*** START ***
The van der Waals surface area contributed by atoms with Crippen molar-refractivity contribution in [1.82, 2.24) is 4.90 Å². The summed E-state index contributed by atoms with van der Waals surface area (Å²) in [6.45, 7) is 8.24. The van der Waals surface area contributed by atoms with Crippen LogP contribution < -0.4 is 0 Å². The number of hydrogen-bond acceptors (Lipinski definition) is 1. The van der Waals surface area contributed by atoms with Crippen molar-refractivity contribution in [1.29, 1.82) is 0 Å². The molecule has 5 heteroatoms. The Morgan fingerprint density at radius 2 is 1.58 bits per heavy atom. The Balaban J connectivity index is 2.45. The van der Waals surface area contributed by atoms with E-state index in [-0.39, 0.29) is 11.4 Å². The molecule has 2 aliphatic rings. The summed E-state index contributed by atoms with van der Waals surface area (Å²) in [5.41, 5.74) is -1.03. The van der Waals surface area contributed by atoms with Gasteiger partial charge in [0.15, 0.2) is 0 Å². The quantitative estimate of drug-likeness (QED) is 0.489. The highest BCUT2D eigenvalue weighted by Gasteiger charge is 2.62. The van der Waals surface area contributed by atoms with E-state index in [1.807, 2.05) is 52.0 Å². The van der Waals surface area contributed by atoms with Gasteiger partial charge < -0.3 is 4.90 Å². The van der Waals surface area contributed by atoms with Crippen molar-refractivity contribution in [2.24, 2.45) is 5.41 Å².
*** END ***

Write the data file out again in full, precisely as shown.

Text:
The van der Waals surface area contributed by atoms with Crippen molar-refractivity contribution in [1.82, 2.24) is 4.90 Å². The summed E-state index contributed by atoms with van der Waals surface area (Å²) in [6.45, 7) is 8.24. The van der Waals surface area contributed by atoms with Crippen LogP contribution < -0.4 is 0 Å². The number of hydrogen-bond acceptors (Lipinski definition) is 1. The van der Waals surface area contributed by atoms with Crippen molar-refractivity contribution in [1.29, 1.82) is 0 Å². The molecule has 5 heteroatoms. The Morgan fingerprint density at radius 2 is 1.58 bits per heavy atom. The Balaban J connectivity index is 2.45. The van der Waals surface area contributed by atoms with E-state index in [-0.39, 0.29) is 11.4 Å². The molecule has 2 aliphatic rings. The summed E-state index contributed by atoms with van der Waals surface area (Å²) in [5.41, 5.74) is -1.03. The van der Waals surface area contributed by atoms with Gasteiger partial charge in [0.15, 0.2) is 0 Å². The quantitative estimate of drug-likeness (QED) is 0.489. The highest BCUT2D eigenvalue weighted by Gasteiger charge is 2.62. The van der Waals surface area contributed by atoms with E-state index in [1.807, 2.05) is 52.0 Å². The van der Waals surface area contributed by atoms with Gasteiger partial charge < -0.3 is 4.90 Å². The van der Waals surface area contributed by atoms with Crippen molar-refractivity contribution in [2.24, 2.45) is 5.41 Å².